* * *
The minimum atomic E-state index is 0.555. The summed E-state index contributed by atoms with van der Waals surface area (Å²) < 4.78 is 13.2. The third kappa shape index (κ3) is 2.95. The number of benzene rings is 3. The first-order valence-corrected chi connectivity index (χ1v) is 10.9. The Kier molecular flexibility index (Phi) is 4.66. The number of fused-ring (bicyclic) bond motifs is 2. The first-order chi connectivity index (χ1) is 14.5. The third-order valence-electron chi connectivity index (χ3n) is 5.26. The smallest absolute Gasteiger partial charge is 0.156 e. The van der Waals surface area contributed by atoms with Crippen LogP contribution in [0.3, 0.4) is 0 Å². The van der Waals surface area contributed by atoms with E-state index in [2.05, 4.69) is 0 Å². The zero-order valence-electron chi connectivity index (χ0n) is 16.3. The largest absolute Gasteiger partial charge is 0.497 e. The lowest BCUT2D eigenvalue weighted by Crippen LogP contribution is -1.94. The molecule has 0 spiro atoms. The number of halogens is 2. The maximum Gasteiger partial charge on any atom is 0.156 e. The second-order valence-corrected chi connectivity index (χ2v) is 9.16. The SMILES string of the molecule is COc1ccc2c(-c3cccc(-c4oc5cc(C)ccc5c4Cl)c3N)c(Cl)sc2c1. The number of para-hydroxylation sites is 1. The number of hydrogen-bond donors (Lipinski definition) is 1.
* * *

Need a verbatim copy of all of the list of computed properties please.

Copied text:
The minimum atomic E-state index is 0.555. The summed E-state index contributed by atoms with van der Waals surface area (Å²) < 4.78 is 13.2. The third kappa shape index (κ3) is 2.95. The number of benzene rings is 3. The first-order valence-corrected chi connectivity index (χ1v) is 10.9. The Kier molecular flexibility index (Phi) is 4.66. The number of fused-ring (bicyclic) bond motifs is 2. The first-order chi connectivity index (χ1) is 14.5. The third-order valence-electron chi connectivity index (χ3n) is 5.26. The smallest absolute Gasteiger partial charge is 0.156 e. The van der Waals surface area contributed by atoms with Crippen LogP contribution in [0.3, 0.4) is 0 Å². The van der Waals surface area contributed by atoms with E-state index in [2.05, 4.69) is 0 Å². The zero-order valence-electron chi connectivity index (χ0n) is 16.3. The largest absolute Gasteiger partial charge is 0.497 e. The lowest BCUT2D eigenvalue weighted by Crippen LogP contribution is -1.94. The molecule has 0 spiro atoms. The number of halogens is 2. The maximum Gasteiger partial charge on any atom is 0.156 e. The second-order valence-corrected chi connectivity index (χ2v) is 9.16. The SMILES string of the molecule is COc1ccc2c(-c3cccc(-c4oc5cc(C)ccc5c4Cl)c3N)c(Cl)sc2c1. The number of para-hydroxylation sites is 1. The number of hydrogen-bond donors (Lipinski definition) is 1.